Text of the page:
I gave up coffee in the fall. I went from a grande nonfat, no-whip white mocha to nothing in the span of a day. After 11 years of drinking the same drink, I couldn’t stomach the taste of it anymore. Since the fall, I’ve only visited Starbucks a handful of times for a coffee. Today was one of those times I just needed to deal with the suddenly-offensive taste so I could wake up.
The line at the O’Hare United C Gates Starbucks was longer than I would’ve liked. I thought about getting off the line a few times, but stayed. I had one+ hour drive to my destination so I needed some caffeine since I had woken up at 4:45 a.m. Eventually, the barista took my order and another one made my coffee. Nearly 15 minutes after I lined up, I walked away with a grande nonfat, no-whip white mocha with a splash stick stuck through the lid so I wouldn’t spill anything on me as I trekked from the terminal to the baggage claim.
Coffee in-hand, I descended an escalator into the tunnel that contains the moving walkways. The neon lights on the ceiling cast a strange glow onto the moving walkways. I took the one on the right so I could throw my splash stick into the nearest garbage can. I took a swig of my white mocha and winced. I parked myself on the right side of the walkway and continued to sip.
But then I noticed someone standing in front of me who looked familiar. It looks like Wendy, I thought. It can’t be. She lives in New York. What would she be doing here? Ugh, same thing as you. She’s probably here on business.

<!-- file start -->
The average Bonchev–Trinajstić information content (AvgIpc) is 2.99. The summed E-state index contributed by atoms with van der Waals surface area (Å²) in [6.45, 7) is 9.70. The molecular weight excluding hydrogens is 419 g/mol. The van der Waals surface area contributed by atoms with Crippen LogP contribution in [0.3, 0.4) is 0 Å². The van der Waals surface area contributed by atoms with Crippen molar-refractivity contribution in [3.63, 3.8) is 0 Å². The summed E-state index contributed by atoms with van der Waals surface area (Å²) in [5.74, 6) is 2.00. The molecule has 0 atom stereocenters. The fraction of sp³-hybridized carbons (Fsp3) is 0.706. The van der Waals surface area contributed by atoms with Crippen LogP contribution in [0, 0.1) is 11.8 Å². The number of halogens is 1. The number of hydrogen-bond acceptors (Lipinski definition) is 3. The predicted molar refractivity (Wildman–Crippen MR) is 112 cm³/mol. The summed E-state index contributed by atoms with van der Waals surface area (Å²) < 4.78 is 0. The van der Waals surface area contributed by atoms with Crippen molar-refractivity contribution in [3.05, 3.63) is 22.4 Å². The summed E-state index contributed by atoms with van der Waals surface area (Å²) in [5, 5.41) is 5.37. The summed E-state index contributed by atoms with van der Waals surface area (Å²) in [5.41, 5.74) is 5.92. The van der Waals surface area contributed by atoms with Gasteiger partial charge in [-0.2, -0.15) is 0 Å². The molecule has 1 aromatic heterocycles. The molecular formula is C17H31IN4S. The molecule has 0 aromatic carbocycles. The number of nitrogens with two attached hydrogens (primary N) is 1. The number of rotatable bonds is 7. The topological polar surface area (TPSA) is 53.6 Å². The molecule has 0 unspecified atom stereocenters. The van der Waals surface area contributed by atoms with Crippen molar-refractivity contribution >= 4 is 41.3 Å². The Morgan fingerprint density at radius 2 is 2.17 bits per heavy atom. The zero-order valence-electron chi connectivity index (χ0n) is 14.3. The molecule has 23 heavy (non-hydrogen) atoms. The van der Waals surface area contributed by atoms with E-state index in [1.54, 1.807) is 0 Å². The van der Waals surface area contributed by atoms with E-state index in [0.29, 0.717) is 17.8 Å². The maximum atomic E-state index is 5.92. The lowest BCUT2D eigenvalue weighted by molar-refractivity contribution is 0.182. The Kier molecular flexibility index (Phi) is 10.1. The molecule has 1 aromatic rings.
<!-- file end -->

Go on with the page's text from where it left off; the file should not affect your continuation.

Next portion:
I was unsure whether the woman in front of me was my dad’s friend, who was also one of his business associates in the 70’s, and whom I hadn’t seen since my wedding over seven years ago! What’s the worst thing that can happen if it’s not her? Someone will give you a crazy look and you’ll keep walking, mocha-in-hand.
I passed the woman on the left and said, “Wendy?”
She looked up. “Yes?”
“Hi. It’s Stacey. Stacey Shubitz.”
A smile spread across her face. She greeted me with a hug. Whew! I can’t believe I was right!??!
“I just saw your parents a couple of months ago,” she said.
“I heard. It’s so good to see you. Of all the gin joints in America. Who would’ve thought I’d run into you here!”
We caught up as we continued down the subterranean walkway. We took the escalator up to the ground level and said our goodbyes. She went to ground transportation and I walked to the baggage claim.
As I stood by the baggage carousel, waiting for my larger than life suitcase to emerge, I started thinking about running into Wendy. If it hadn’t been for Wendy, I wouldn’t have any vivid memories of my grandfather. You see, she and her mom saved my grandfather’s life when I was just two years-old. My grandfather had spent months in the hospital. He was ill and needed blood, but no one in the family was a match. Wendy and her mom got tested. They were a perfect match. Because of their blood donation, my grandfather lived almost 11 more years. My heart fills with warmth and gratitude every time I hear Wendy’s name. Seeing her made me forget how tired I was and brought me back to fun times with my grandfather. Because of Wendy I have real memories of my grandfather. To this day, I am thankful for the life-saving gift she gave my grandfather so many years ago.
And to think, if I hadn’t waited in that long line at Starbucks, my day wouldn’t be filled with thoughts of my sweet grandfather whose been gone for almost 25 years.